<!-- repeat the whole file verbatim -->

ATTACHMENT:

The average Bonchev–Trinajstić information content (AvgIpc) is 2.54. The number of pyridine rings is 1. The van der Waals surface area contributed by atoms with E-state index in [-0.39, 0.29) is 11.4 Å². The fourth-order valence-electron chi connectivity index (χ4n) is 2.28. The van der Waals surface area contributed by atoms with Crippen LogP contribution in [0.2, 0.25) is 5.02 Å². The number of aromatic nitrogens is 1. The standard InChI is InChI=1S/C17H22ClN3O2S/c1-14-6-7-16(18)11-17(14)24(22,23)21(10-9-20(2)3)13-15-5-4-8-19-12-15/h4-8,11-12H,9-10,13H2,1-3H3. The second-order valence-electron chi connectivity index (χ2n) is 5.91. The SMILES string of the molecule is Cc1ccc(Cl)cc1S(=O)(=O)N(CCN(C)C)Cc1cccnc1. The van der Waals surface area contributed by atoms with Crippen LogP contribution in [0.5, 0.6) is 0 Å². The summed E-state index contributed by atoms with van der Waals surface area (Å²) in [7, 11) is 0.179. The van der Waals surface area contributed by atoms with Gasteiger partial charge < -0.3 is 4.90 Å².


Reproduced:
The average Bonchev–Trinajstić information content (AvgIpc) is 2.54. The number of pyridine rings is 1. The van der Waals surface area contributed by atoms with E-state index in [-0.39, 0.29) is 11.4 Å². The fourth-order valence-electron chi connectivity index (χ4n) is 2.28. The van der Waals surface area contributed by atoms with Crippen LogP contribution in [0.2, 0.25) is 5.02 Å². The number of aromatic nitrogens is 1. The standard InChI is InChI=1S/C17H22ClN3O2S/c1-14-6-7-16(18)11-17(14)24(22,23)21(10-9-20(2)3)13-15-5-4-8-19-12-15/h4-8,11-12H,9-10,13H2,1-3H3. The second-order valence-electron chi connectivity index (χ2n) is 5.91. The SMILES string of the molecule is Cc1ccc(Cl)cc1S(=O)(=O)N(CCN(C)C)Cc1cccnc1. The van der Waals surface area contributed by atoms with Crippen LogP contribution in [0.5, 0.6) is 0 Å². The summed E-state index contributed by atoms with van der Waals surface area (Å²) in [7, 11) is 0.179. The van der Waals surface area contributed by atoms with Gasteiger partial charge < -0.3 is 4.90 Å².